According to Cooper, returning highly skilled immigrants to their former careers, education and occupations is crucial because of the benefits they bring to Idaho’s economy and prosperity. Cooper explained how highly skilled workers bring global perspective, bilingual or trilingual advantages, unparalleled commitment and a new source of skilled professionals local employers are in need of.
Global Talent Idaho helps to retain these talented professionals as vital contributors to the state’s community and economy.
Still in the nascent stages, Global Talent Idaho is modeled after Upwardly Global — a program that has reconnected 2,500 skilled immigrants to their original careers. In 2014, the program has seen an average annual income gain per highly skilled worker of $40,000, something Cooper says brings multiple benefits to the community and worker alike.
“The monetary gain can’t be underestimated,” Cooper said. “This enables families to move out of poverty, to contribute their talents to the local economy, tax base, and for successful professionals to serve as role models for their communities.”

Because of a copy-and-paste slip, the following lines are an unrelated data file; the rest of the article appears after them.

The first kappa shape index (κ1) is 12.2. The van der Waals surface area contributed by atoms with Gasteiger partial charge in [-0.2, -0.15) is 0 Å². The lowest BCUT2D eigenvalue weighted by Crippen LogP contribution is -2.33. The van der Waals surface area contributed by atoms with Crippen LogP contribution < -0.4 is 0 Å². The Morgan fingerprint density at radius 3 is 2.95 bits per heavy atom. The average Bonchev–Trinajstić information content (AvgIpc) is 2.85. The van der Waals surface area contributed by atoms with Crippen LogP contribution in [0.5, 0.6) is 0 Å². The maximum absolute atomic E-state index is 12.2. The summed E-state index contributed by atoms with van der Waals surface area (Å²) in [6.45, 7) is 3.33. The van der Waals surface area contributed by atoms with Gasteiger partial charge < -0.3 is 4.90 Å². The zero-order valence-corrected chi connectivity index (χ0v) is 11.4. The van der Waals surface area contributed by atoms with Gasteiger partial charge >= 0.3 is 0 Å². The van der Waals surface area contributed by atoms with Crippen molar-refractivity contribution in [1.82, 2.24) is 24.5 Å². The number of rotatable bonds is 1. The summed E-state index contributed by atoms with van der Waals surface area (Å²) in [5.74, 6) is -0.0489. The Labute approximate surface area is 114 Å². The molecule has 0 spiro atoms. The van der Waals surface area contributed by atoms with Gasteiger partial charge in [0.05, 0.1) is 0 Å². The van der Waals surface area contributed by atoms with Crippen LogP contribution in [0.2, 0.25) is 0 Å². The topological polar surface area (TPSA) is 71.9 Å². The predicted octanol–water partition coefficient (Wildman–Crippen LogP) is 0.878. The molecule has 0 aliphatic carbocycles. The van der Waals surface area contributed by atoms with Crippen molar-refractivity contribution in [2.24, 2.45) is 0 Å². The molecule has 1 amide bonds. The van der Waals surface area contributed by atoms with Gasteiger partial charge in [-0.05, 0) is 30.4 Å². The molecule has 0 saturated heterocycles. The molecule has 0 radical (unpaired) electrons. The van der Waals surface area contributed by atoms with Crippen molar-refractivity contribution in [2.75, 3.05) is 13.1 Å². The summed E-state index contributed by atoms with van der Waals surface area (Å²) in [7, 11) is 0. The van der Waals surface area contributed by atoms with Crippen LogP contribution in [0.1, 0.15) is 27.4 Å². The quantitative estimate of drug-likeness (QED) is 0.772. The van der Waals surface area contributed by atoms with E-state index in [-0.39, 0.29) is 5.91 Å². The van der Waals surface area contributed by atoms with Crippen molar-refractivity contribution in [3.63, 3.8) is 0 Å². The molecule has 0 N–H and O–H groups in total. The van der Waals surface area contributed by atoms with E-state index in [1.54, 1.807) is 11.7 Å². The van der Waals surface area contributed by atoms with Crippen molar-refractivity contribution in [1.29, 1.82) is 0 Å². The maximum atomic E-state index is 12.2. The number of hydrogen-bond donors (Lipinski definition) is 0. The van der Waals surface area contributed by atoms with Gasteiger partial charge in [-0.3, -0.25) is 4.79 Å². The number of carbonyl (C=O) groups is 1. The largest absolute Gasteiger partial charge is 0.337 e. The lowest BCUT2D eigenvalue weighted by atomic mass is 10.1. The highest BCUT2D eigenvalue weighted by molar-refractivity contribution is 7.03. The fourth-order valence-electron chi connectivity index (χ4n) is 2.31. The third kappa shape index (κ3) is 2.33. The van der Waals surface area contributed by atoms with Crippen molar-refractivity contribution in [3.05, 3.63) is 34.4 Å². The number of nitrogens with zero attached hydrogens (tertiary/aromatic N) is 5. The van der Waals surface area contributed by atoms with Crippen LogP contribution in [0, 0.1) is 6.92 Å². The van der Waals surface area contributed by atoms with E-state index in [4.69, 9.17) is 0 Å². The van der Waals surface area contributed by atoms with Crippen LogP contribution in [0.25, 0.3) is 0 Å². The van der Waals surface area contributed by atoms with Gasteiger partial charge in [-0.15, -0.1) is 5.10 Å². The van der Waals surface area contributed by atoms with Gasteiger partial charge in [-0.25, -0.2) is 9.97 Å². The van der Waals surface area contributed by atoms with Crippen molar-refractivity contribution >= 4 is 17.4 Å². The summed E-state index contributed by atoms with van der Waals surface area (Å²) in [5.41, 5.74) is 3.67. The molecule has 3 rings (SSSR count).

However, she emphasized how confidence gained by the individual is as equally important as the monetary gain.
“Individuals regain their professional identities and the dignity that’s too often been lost,” Cooper said.
Al Jaf cited a similar experience after being part of the program since last year.
“I couldn’t have done it without them,” Al Jaf said.
However, the road is long for Al Jaf, as it is for many highly skilled refugees who must plan around family schedules and overcome challenges to employment. Currently Al Jaf plans to earn his master’s degree in hopes of becoming a professor at Boise State University or to further his career upon graduation — a process that can take upwards of three years. Al Jaf said he feels this effort is fully worth it though, and a necessity in reclaiming his career.